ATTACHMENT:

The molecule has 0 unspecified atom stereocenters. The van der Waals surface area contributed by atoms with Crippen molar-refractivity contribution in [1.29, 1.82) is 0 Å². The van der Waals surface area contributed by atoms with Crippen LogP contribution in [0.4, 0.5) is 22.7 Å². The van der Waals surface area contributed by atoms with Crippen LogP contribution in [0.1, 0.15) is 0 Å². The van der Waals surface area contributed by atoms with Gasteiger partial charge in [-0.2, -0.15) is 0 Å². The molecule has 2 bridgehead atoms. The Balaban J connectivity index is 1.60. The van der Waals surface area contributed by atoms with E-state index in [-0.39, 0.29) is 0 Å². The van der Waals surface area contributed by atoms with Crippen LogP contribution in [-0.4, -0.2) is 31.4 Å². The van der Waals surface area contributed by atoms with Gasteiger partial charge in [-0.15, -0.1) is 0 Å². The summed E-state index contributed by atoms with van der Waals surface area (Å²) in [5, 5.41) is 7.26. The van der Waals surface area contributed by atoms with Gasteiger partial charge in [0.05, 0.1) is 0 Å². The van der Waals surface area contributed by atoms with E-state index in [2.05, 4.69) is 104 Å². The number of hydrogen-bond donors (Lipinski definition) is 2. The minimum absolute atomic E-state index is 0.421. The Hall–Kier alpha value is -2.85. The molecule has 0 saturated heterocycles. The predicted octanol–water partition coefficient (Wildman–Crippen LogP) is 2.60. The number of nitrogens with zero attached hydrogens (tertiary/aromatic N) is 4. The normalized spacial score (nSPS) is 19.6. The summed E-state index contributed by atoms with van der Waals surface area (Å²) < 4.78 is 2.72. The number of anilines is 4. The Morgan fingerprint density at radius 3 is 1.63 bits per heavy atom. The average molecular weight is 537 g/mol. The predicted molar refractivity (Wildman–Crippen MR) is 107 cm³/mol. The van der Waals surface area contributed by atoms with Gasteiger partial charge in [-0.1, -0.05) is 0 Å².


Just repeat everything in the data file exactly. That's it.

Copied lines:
The molecule has 0 unspecified atom stereocenters. The van der Waals surface area contributed by atoms with Crippen molar-refractivity contribution in [1.29, 1.82) is 0 Å². The van der Waals surface area contributed by atoms with Crippen LogP contribution in [0.4, 0.5) is 22.7 Å². The van der Waals surface area contributed by atoms with Crippen LogP contribution in [0.1, 0.15) is 0 Å². The van der Waals surface area contributed by atoms with Gasteiger partial charge in [-0.2, -0.15) is 0 Å². The molecule has 2 bridgehead atoms. The Balaban J connectivity index is 1.60. The van der Waals surface area contributed by atoms with E-state index in [-0.39, 0.29) is 0 Å². The van der Waals surface area contributed by atoms with Crippen LogP contribution in [-0.4, -0.2) is 31.4 Å². The van der Waals surface area contributed by atoms with Gasteiger partial charge in [-0.15, -0.1) is 0 Å². The summed E-state index contributed by atoms with van der Waals surface area (Å²) in [5, 5.41) is 7.26. The van der Waals surface area contributed by atoms with Gasteiger partial charge in [0.05, 0.1) is 0 Å². The van der Waals surface area contributed by atoms with E-state index in [2.05, 4.69) is 104 Å². The number of hydrogen-bond donors (Lipinski definition) is 2. The minimum absolute atomic E-state index is 0.421. The Hall–Kier alpha value is -2.85. The molecule has 0 saturated heterocycles. The predicted octanol–water partition coefficient (Wildman–Crippen LogP) is 2.60. The number of nitrogens with zero attached hydrogens (tertiary/aromatic N) is 4. The normalized spacial score (nSPS) is 19.6. The summed E-state index contributed by atoms with van der Waals surface area (Å²) < 4.78 is 2.72. The number of anilines is 4. The Morgan fingerprint density at radius 3 is 1.63 bits per heavy atom. The average molecular weight is 537 g/mol. The predicted molar refractivity (Wildman–Crippen MR) is 107 cm³/mol. The van der Waals surface area contributed by atoms with Gasteiger partial charge in [-0.1, -0.05) is 0 Å².